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All three suspects accused in Ahmaud Arbery’s killing plead not guilty

Ahmaud Arbery (HANDOUT/TNS)

The Georgia father and son accused of chasing down Ahmaud Arbery, an unarmed Black man out for a jog at the time, and then killing him have entered not guilty pleas alongside a third suspect, who is accused of filming the violent confrontation.

Gregory McMichael, 64, and his 34-year-old son, Travis, were indicted in June on nine felony charges, including one count of malice murder, four counts felony murder, two counts aggravated assault, one count false imprisonment and one count criminal attempt to commit false imprisonment.

During their court appearance in Chatham County Superior Court on Friday, both McMichaels pleaded not guilty on all counts.

Their 50-year-old neighbor, William Bryan, was also indicted at the end of last month with murder and attempt to illegally confine or detain.

Before entering his plea, Bryan’s attorney, Kevin Gough, asked for clarification on whether or not his client, who appeared remotely from prison, was required to wear a face mask. According to ABC7, he then took issue with a mask worn by Arbery family attorney Lee Merritt, which had the name of George Floyd written across the front.

Gough called it a “political statement,” which he felt inappropriate for a courtroom.

“I do not see masks as being a political statement,” Chatham County superior court judge Timothy Walmsley replied, noting they are required by most public health guidelines aimed at curbing the spread of coronavirus.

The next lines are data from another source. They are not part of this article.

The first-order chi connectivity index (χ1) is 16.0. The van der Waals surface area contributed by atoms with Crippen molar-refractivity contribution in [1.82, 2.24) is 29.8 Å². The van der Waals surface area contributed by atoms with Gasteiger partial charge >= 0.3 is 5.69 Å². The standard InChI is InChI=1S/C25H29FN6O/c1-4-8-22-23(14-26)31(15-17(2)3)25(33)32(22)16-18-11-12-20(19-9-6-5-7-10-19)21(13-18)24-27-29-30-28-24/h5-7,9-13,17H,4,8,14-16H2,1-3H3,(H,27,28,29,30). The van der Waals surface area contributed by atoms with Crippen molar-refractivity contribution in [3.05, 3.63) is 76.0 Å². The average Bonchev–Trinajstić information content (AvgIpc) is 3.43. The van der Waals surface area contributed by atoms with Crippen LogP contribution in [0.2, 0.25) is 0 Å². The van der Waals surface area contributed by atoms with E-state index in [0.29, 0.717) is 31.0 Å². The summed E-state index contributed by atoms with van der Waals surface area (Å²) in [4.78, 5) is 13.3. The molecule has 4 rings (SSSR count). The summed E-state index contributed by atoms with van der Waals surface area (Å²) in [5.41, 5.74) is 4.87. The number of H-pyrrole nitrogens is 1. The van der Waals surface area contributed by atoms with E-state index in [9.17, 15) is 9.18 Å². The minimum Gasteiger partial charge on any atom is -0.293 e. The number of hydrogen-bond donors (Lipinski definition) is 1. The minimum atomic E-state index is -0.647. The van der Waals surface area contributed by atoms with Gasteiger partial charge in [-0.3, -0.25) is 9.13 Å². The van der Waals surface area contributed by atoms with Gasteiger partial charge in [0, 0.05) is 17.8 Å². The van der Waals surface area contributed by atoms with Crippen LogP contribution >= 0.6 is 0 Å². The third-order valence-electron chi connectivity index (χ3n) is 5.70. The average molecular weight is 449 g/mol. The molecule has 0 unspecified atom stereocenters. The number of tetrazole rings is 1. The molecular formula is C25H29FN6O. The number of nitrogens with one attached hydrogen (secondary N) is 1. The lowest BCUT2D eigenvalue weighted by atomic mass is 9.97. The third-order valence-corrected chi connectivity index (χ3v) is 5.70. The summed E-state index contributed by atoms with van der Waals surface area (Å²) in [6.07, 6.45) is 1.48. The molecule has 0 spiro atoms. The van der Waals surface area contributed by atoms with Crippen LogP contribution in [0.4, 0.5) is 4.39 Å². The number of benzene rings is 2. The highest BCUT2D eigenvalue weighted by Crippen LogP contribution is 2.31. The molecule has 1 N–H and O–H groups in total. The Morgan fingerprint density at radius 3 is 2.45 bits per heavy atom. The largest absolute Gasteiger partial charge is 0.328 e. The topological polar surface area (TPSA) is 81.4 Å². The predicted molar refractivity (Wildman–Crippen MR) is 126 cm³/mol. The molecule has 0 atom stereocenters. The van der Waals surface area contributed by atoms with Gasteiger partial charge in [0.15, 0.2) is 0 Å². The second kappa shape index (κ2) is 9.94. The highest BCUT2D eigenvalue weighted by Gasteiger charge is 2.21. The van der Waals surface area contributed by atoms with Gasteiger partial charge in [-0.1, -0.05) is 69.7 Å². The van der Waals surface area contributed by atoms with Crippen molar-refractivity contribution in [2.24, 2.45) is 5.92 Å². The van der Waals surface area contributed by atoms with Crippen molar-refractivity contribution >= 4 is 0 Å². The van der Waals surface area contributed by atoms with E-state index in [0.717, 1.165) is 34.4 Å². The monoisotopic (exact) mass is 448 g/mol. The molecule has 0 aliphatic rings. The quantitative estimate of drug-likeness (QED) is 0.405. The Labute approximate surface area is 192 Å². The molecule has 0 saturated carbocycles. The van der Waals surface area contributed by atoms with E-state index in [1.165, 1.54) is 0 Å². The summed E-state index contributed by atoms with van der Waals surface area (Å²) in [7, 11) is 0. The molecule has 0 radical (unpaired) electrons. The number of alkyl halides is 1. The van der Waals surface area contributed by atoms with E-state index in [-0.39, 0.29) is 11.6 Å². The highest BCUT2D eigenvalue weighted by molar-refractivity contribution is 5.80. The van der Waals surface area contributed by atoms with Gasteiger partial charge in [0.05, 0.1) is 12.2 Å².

Bryan, who is accused of recording Abrery’s death on his cell phone, also pleaded not guilty on Friday. Authorities said he allegedly used his vehicle to trap the 25-year-old victim while he was also being pursued by the father-son duo in a separate pick-up truck.

Arbery was out for a run in Glynn County on Feb. 23 when he was attacked by Gregory and Travis McMichael, who armed themselves ahead of the chase. The elder McMichael initially told authorities he suspected the young runner was a wanted burglar and that he attacked Travis before he was fatally shot.

No arrests were made in the case until months later, sparking national outrage that was only later fueled by video of the incident, which went viral on May 5. Within hours of its posting, District Attorney Tom Durden announced a grand jury would consider charges and accepted assistance from the Georgia Bureau of Investigation the case.

Officers with the GBI arrested the McMichaels on May 7 and Bryan was arrested two weeks later.

During their initial court appearance for a probable cause hearing in June, a GBI detective testified he uncovered no evidence to suggest Arbery was a burglar or that he had stolen anything. The detective also said Bryan told authorities he heard Travis, who fired the fatal shots, refer to Arbery as a “f—ing n—–” as he lay dying.


© 2020 New York Daily News